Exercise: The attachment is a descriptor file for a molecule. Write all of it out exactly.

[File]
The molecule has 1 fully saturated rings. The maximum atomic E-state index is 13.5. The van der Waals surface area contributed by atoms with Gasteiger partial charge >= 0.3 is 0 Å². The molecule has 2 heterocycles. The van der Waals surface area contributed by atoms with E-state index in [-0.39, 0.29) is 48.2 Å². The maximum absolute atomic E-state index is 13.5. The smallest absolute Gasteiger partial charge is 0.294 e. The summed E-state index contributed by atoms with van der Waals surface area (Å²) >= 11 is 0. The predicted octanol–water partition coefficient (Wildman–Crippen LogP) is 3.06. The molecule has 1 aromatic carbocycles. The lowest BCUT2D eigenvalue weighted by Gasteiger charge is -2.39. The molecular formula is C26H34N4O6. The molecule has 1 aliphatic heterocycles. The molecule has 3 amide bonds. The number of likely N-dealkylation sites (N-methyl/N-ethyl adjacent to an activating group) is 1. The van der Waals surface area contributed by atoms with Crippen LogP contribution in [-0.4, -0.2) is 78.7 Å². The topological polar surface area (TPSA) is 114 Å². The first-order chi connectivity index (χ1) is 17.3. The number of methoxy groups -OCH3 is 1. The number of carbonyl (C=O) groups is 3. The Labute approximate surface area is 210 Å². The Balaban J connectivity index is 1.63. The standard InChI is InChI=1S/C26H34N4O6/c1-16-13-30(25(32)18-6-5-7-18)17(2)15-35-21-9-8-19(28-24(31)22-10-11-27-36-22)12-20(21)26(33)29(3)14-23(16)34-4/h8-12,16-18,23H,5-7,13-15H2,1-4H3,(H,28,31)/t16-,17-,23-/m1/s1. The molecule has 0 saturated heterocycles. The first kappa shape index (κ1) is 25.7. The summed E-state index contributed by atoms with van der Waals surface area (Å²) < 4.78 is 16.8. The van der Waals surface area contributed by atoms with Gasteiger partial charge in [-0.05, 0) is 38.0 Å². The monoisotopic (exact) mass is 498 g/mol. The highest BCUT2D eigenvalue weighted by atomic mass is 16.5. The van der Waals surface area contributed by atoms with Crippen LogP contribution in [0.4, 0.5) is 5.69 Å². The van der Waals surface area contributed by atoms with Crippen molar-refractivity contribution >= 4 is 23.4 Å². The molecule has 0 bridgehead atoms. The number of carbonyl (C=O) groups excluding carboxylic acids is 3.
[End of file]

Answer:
The molecule has 1 fully saturated rings. The maximum atomic E-state index is 13.5. The van der Waals surface area contributed by atoms with Gasteiger partial charge >= 0.3 is 0 Å². The molecule has 2 heterocycles. The van der Waals surface area contributed by atoms with E-state index in [-0.39, 0.29) is 48.2 Å². The maximum absolute atomic E-state index is 13.5. The smallest absolute Gasteiger partial charge is 0.294 e. The summed E-state index contributed by atoms with van der Waals surface area (Å²) >= 11 is 0. The predicted octanol–water partition coefficient (Wildman–Crippen LogP) is 3.06. The molecule has 1 aromatic carbocycles. The lowest BCUT2D eigenvalue weighted by Gasteiger charge is -2.39. The molecular formula is C26H34N4O6. The molecule has 1 aliphatic heterocycles. The molecule has 3 amide bonds. The number of likely N-dealkylation sites (N-methyl/N-ethyl adjacent to an activating group) is 1. The van der Waals surface area contributed by atoms with Crippen LogP contribution in [-0.4, -0.2) is 78.7 Å². The topological polar surface area (TPSA) is 114 Å². The first-order chi connectivity index (χ1) is 17.3. The number of methoxy groups -OCH3 is 1. The number of carbonyl (C=O) groups is 3. The Labute approximate surface area is 210 Å². The Balaban J connectivity index is 1.63. The standard InChI is InChI=1S/C26H34N4O6/c1-16-13-30(25(32)18-6-5-7-18)17(2)15-35-21-9-8-19(28-24(31)22-10-11-27-36-22)12-20(21)26(33)29(3)14-23(16)34-4/h8-12,16-18,23H,5-7,13-15H2,1-4H3,(H,28,31)/t16-,17-,23-/m1/s1. The molecule has 0 saturated heterocycles. The first kappa shape index (κ1) is 25.7. The summed E-state index contributed by atoms with van der Waals surface area (Å²) < 4.78 is 16.8. The van der Waals surface area contributed by atoms with Gasteiger partial charge in [-0.05, 0) is 38.0 Å². The monoisotopic (exact) mass is 498 g/mol. The highest BCUT2D eigenvalue weighted by atomic mass is 16.5. The van der Waals surface area contributed by atoms with Crippen LogP contribution in [0.4, 0.5) is 5.69 Å². The van der Waals surface area contributed by atoms with Crippen molar-refractivity contribution >= 4 is 23.4 Å². The molecule has 0 bridgehead atoms. The number of carbonyl (C=O) groups excluding carboxylic acids is 3.